Wilson’s father Mike is the head baseball coach at Duquesne University. As a youth, Josh Wilson worked at a local batting cage, allowing him to hone his skills and get a little spending money.

The 21-year-old Wilson and the rest of his teammates still spend much of their time whacking baseballs around, and many could still use a little extra spending money.

“The biggest misconception is that a lot of people think minor league baseball players make a lot of money,” Wilson said. “That’s absolutely not the case with most players.”

Wilson figures that most players are “severely underpaid.” He points to the $100 million-plus contract signed by Alex Rodriguez and says people assume all ball players are making somewhere near that kind of money.

Even a modest bump in salary would help many minor leaguers live more comfortably.

“The off-field stuff would be a lot easier,” Wilson said. “The living situation would be a lot better. You could actually spend some money and get a nice place to live. Even buying food is a struggle for a lot of guys.”

The lack of significant income causes many young players to give up on the game and get started with “real life” – life after baseball. However, Wilson explains that money wasn’t the driving force behind John Skinner’s first retirement. Skinner had other issues while pitching in a 2001 Single-A game for the Kane County Cougars.

Josh Wilson: It was the last series before the playoffs and we were playing the Quad City River Bandits. [Skinner enters] in the sixth inning and gives up a whole bunch of runs. I think we were winning by like two or three runs. He ends up blowing the lead.

But he works through it and gets out of the inning. He’s so mad about how he pitched that he goes into the locker room and starts throwing everything, breaking everything in sight. He takes his uniform off, gets in the shower and starts showering up.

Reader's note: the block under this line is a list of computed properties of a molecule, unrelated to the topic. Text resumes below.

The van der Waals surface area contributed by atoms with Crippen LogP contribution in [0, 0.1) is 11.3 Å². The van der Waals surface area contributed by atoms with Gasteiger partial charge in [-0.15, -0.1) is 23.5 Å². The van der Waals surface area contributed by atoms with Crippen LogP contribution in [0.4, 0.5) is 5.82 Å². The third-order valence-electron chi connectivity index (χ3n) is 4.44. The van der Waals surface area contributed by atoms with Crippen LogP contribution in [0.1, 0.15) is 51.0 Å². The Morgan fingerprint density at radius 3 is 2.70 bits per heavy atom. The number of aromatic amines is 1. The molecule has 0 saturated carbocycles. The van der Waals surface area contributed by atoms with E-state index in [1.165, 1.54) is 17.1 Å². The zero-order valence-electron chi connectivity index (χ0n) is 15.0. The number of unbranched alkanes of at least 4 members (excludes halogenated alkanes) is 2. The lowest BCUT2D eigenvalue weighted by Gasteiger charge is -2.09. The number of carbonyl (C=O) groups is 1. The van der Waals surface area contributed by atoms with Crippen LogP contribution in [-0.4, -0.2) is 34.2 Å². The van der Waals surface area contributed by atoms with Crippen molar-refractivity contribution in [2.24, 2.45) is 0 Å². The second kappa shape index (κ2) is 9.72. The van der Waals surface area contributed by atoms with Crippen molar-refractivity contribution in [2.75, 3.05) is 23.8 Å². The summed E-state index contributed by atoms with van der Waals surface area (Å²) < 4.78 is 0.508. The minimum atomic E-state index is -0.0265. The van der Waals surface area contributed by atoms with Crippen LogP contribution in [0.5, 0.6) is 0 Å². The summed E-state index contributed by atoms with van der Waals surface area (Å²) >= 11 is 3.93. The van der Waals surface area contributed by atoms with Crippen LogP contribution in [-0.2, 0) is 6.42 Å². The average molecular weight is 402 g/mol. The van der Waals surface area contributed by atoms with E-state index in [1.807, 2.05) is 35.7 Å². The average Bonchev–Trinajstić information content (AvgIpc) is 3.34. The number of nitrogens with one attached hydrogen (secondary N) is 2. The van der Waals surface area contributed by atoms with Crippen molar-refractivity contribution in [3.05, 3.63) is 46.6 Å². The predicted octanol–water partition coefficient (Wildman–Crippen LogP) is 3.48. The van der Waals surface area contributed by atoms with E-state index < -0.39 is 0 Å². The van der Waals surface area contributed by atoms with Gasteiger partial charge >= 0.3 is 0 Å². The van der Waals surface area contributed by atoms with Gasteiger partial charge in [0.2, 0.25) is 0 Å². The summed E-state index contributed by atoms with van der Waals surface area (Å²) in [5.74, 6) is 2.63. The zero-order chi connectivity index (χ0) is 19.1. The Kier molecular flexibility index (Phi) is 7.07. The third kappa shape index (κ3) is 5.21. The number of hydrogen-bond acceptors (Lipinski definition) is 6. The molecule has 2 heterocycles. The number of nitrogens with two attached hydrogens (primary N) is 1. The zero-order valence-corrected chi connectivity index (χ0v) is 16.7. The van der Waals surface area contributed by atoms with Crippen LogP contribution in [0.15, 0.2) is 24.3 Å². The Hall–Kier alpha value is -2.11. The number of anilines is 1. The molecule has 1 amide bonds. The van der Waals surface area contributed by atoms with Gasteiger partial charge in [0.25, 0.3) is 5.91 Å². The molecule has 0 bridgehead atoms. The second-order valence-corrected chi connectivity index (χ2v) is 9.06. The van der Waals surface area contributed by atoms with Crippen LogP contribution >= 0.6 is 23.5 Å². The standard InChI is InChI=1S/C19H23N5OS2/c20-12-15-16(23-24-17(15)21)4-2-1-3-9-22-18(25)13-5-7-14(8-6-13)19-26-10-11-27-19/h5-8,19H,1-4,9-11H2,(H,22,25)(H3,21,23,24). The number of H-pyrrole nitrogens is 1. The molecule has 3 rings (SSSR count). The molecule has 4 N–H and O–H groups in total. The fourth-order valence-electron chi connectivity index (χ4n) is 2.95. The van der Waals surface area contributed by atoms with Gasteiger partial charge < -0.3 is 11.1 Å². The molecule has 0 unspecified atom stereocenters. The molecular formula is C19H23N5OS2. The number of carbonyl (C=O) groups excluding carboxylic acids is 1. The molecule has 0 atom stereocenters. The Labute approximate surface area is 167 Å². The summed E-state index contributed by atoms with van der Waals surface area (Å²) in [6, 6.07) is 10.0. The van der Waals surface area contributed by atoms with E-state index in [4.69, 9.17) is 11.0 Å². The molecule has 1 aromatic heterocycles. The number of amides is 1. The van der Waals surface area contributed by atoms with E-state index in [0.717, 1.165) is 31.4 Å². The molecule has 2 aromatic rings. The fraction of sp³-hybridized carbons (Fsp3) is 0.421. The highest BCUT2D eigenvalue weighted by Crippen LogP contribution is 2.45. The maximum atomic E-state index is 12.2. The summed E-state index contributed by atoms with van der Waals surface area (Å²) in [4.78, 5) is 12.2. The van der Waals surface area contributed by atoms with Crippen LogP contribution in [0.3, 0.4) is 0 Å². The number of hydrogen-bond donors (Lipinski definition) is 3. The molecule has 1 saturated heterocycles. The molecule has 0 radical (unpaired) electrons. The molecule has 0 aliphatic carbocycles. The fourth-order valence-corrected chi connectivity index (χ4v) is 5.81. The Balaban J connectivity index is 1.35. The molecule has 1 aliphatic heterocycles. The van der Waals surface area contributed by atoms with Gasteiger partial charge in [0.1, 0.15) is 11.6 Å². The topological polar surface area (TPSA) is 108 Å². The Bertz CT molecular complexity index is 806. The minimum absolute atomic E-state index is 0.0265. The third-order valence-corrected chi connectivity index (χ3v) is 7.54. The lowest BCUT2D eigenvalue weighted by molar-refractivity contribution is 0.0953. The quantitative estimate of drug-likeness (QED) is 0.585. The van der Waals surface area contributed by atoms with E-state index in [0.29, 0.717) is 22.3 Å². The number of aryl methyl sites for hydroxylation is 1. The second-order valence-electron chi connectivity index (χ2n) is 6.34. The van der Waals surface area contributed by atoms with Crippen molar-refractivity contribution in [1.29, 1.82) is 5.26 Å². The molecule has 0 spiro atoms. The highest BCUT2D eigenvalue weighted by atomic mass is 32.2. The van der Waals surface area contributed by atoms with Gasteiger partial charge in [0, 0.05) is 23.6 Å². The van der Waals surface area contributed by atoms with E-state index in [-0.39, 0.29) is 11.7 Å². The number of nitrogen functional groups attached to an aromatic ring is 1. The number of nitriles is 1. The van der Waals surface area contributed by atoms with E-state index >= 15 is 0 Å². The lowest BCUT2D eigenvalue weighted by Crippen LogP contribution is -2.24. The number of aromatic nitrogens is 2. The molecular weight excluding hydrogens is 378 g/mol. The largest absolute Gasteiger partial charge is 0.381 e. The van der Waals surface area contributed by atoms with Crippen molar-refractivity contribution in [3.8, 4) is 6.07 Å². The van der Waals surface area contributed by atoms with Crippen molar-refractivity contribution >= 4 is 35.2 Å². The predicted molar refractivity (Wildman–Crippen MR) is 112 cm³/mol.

The inning had already gone on for a while. We end up coming back and scoring three or four runs, and have taken the lead again. One of our pitchers comes in and says, “Skinner, what are you doing?"

He says, “I’m done. I’m tired. I quit. I have had enough.”

He was like, “But Skinner, we just took the lead again. You’re going back in.”

So in the middle of the game he had showered and retired. Then he had to go back out and pitched through the inning. I guess he redeemed himself.

Sunday, June 10, 2007

Photos of new Toledo mascots

This one will be short and sweet. The Toledo Mud Hens were nice enough to send The Dugout pictures of their new mascots. Muddevious and Muddiva were introduced today as part of "They Came From Outer Space Night." chose the unveiling as the Promotion of the Day. Congrats, Toledo. Enjoy the newest members of your family.

Thursday, June 07, 2007

Slow-paced draft not made-for-TV showtime.

Major League Baseball finally opened its first-year player draft to a live television audience today. The timing could have been better.

Sure, the Devil Rays did what was expected, taking Vanderbilt pitcher David Price with the first overall pick. Price was the biggest name in the draft, a proven commodity likely on the fast track to the bigs. The problem for MLB was that Price was pretty much the only big name.

The Dugout watched as teams chose top high school talent, which is fine for baseball. High school talent, however, is virtually unknown to the general viewing public, creating a fairly disinteresting broadcast.

What makes the NFL draft so captivating is that even when your team isn't on the clock, you’ve seen the players the other teams are taking play in college. New England fans follow their team, but they are able to form some type of an opinion as to how the Jets, Dolphins and Bills are doing, too.

Even the most ardent follower of amateur baseball has a tough time determining whether the San Francisco Giants filled their needs. Football players have an immediate impact. Baseball draftees are generally at least three years from making it to the big club. By that time their draft position is barely a footnote even to the most knowledgeable fans.

How does baseball make the draft more exciting and interesting? For starters it needs to raise the profiles of the players being drafted. MLB can do that by helping the NCAA get more college baseball games on television. MLB should also hold the draft after the College World Series – the most watched college baseball broadcasts.